Posted May 3, 2010 at 9:57 am | Permalink
  6. Kevin Kim says

    Just saw this article today. The writer’s critique focuses, at least at first, on the same “government is us” problem.

    Posted May 3, 2010 at 12:58 pm | Permalink
  7. Malcolm says

    Yup, that’s a sharp little post. Thanks for the link. I liked this:

    “But what troubles me is when I hear people say that all of government is inherently bad…”

    Straw man alert! The One loves to do this. Set up an argument no one makes and then knock it down. No one in this debate is saying ALL government is bad. We are calling for the government to actually live up to the limits set for it by our constitution. The problem is Barry thinks the more government, the better.

    “When our government is spoken of as some menacing, threatening foreign entity, it ignores the fact that in our democracy, government is us. We, the people–[Applause.] We, the people, hold in our hands the power to choose our leaders and change our laws, and shape our own destiny.”

    See, you’re so dumb that you don’t understand your anger at government is really self hate. Oy.

    Does he really not understand this? We know the government is supposed to be us, that’s why we’re so upset. We see our government as not representing us anymore. We are frustrated because we feel we’re losing the power to shape our destiny. (Funny how when Obama, Reid, Pelosi, Cindy Sheehan and Code Pink we’re screaming about our horrible government under Bush, they weren’t confused about the government being them.)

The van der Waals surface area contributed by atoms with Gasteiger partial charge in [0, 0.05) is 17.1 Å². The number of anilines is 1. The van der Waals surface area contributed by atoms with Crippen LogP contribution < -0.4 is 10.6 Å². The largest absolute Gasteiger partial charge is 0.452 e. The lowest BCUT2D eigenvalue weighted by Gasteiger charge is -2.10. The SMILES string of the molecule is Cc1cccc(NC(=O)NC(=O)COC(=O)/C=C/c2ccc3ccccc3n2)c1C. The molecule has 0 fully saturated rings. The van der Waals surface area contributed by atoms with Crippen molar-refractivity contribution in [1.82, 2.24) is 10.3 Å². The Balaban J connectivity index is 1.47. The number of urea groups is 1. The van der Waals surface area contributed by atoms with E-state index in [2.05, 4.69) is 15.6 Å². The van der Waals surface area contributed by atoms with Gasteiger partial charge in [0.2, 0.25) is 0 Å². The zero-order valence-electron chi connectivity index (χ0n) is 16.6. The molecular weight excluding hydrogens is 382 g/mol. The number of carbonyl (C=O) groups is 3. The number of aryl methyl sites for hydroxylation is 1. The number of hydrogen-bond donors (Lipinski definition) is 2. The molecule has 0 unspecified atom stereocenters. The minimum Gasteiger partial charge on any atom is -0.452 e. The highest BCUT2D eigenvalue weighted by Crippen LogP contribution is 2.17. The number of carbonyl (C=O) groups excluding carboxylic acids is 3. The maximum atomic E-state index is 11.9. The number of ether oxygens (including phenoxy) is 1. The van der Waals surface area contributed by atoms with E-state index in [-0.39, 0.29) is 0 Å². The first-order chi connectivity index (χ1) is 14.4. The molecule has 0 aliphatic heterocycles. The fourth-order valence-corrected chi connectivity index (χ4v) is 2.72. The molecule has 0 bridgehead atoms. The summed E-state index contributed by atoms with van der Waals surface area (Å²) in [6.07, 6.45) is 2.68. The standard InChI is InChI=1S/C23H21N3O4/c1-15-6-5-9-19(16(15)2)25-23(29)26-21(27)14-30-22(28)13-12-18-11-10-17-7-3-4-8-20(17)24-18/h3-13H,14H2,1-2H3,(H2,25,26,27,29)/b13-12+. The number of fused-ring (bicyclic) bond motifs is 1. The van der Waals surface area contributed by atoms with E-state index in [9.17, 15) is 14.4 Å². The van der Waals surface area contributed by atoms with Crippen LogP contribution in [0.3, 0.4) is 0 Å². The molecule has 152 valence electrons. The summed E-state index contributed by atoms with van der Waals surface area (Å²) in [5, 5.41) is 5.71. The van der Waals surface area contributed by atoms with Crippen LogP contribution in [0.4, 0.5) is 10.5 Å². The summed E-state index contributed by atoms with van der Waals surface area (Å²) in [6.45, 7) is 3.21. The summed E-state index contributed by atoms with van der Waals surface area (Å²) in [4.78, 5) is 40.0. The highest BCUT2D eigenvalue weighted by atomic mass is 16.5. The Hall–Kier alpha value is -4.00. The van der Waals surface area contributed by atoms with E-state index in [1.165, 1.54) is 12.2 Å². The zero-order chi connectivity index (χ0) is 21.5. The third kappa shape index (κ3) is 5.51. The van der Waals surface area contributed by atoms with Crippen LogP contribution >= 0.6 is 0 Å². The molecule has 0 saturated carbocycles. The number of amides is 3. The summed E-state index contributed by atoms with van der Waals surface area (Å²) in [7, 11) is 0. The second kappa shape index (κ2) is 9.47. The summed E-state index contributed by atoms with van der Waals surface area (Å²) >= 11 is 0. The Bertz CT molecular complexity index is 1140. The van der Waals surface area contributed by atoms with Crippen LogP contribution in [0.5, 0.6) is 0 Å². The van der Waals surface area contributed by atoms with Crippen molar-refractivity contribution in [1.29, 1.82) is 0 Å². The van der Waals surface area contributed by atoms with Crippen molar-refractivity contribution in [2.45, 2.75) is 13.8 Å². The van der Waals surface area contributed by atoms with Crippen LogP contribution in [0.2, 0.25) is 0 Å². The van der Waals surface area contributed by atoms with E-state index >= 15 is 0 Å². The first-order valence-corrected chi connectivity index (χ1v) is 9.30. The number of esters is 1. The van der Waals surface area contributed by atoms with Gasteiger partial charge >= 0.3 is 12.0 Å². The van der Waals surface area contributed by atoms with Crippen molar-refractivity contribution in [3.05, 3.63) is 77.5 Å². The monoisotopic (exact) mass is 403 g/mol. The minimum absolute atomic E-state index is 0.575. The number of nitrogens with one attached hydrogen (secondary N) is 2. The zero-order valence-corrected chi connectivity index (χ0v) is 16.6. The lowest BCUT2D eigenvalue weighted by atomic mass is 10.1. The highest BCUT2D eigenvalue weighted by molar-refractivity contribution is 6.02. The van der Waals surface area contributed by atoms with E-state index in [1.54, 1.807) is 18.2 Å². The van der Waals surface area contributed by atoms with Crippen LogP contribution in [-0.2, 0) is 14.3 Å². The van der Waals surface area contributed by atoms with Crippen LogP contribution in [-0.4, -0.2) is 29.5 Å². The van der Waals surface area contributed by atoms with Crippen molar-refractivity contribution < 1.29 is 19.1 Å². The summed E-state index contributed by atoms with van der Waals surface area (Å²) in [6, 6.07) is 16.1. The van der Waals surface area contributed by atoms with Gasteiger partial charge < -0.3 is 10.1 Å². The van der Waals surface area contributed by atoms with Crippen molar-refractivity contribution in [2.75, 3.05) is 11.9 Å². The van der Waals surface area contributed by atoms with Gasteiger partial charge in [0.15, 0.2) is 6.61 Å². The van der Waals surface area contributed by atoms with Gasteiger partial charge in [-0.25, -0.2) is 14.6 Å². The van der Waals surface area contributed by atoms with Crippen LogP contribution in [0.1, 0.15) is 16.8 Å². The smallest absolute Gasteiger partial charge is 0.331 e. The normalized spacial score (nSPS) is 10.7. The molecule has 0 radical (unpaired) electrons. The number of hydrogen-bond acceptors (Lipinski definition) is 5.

Posted May 3, 2010 at 1:32 pm | Permalink
  8. bob koepp says

    Granted, I am no one, and I don’t know what the “debate” is. But I do think that “all of government is inherently bad…” Let’s see, government reserves for itself the authority to determine who/what/when/where the use of coercive violence is “legitimate” — and without that authority, it isn’t government…

    Posted May 3, 2010 at 2:31 pm | Permalink
  9. Malcolm says

    I think most conservatives would agree with you, Bob, that government needs effective restraints. Anarchy is a tough sell, though, in a crowded world. Doable, perhaps, in small and homogeneous communities, where people have a firm social understanding, and can pool their resources when necessary without too much friction. But anarchy doesn’t “scale well”.

    Posted May 4, 2010 at 12:03 am | Permalink
  10. bob koepp says

    I don’t know that anarchy doesn’t scale well. I do know that a monopoly on coercive force is evil, at any scale.

    Posted May 4, 2010 at 7:00 am | Permalink
  11. Malcolm says

    Hi Bob,

    Yes, a true monopoly on coercive force is tyranny, which is why the Second Amendment is so important, and why there are circumstances in which the use of lethal force by private citizens is entirely legal.

    Have you any examples of anarchy scaling well?

    Posted May 4, 2010 at 9:34 am | Permalink
  12. bob koepp says

    Malcolm – No, I don’t have any examples of anarchy scaling well. But then, I don’t know that the experiment has ever been conducted. And, just for the record, I’ve never imagined that a world without central government would have no need for coercive force — just that it wouldn’t be wielded monopolistically by a (corrupted) cadre who think they know how the rest of us should behave.

    Posted May 4, 2010 at 10:16 am | Permalink